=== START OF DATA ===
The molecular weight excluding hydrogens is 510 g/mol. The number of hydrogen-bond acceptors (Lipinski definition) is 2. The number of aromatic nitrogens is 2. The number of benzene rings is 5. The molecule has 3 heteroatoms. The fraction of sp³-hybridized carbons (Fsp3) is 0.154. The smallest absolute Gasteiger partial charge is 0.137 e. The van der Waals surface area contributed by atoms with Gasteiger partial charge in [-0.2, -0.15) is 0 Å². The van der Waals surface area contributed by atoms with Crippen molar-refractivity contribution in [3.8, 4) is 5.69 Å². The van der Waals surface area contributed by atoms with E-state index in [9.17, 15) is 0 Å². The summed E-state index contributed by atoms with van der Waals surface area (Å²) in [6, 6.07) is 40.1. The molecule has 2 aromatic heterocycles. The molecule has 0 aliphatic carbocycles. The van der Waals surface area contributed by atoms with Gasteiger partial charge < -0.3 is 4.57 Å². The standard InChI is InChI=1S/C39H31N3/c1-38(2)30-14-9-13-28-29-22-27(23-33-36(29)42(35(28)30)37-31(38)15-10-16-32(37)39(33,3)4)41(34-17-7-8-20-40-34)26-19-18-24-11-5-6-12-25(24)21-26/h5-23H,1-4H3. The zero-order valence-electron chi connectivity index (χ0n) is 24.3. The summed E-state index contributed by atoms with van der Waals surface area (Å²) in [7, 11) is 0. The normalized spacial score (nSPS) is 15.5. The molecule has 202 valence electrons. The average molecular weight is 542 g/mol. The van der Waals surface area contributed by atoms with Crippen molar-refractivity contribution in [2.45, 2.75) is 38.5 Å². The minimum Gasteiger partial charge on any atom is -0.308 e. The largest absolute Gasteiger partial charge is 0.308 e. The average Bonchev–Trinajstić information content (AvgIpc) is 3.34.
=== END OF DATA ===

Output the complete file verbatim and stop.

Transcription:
The molecular weight excluding hydrogens is 510 g/mol. The number of hydrogen-bond acceptors (Lipinski definition) is 2. The number of aromatic nitrogens is 2. The number of benzene rings is 5. The molecule has 3 heteroatoms. The fraction of sp³-hybridized carbons (Fsp3) is 0.154. The smallest absolute Gasteiger partial charge is 0.137 e. The van der Waals surface area contributed by atoms with Gasteiger partial charge in [-0.2, -0.15) is 0 Å². The van der Waals surface area contributed by atoms with Crippen molar-refractivity contribution in [3.8, 4) is 5.69 Å². The van der Waals surface area contributed by atoms with E-state index in [9.17, 15) is 0 Å². The summed E-state index contributed by atoms with van der Waals surface area (Å²) in [6, 6.07) is 40.1. The molecule has 2 aromatic heterocycles. The molecule has 0 aliphatic carbocycles. The van der Waals surface area contributed by atoms with Gasteiger partial charge < -0.3 is 4.57 Å². The standard InChI is InChI=1S/C39H31N3/c1-38(2)30-14-9-13-28-29-22-27(23-33-36(29)42(35(28)30)37-31(38)15-10-16-32(37)39(33,3)4)41(34-17-7-8-20-40-34)26-19-18-24-11-5-6-12-25(24)21-26/h5-23H,1-4H3. The zero-order valence-electron chi connectivity index (χ0n) is 24.3. The summed E-state index contributed by atoms with van der Waals surface area (Å²) in [7, 11) is 0. The normalized spacial score (nSPS) is 15.5. The molecule has 202 valence electrons. The average molecular weight is 542 g/mol. The van der Waals surface area contributed by atoms with Crippen molar-refractivity contribution in [2.45, 2.75) is 38.5 Å². The minimum Gasteiger partial charge on any atom is -0.308 e. The largest absolute Gasteiger partial charge is 0.308 e. The average Bonchev–Trinajstić information content (AvgIpc) is 3.34.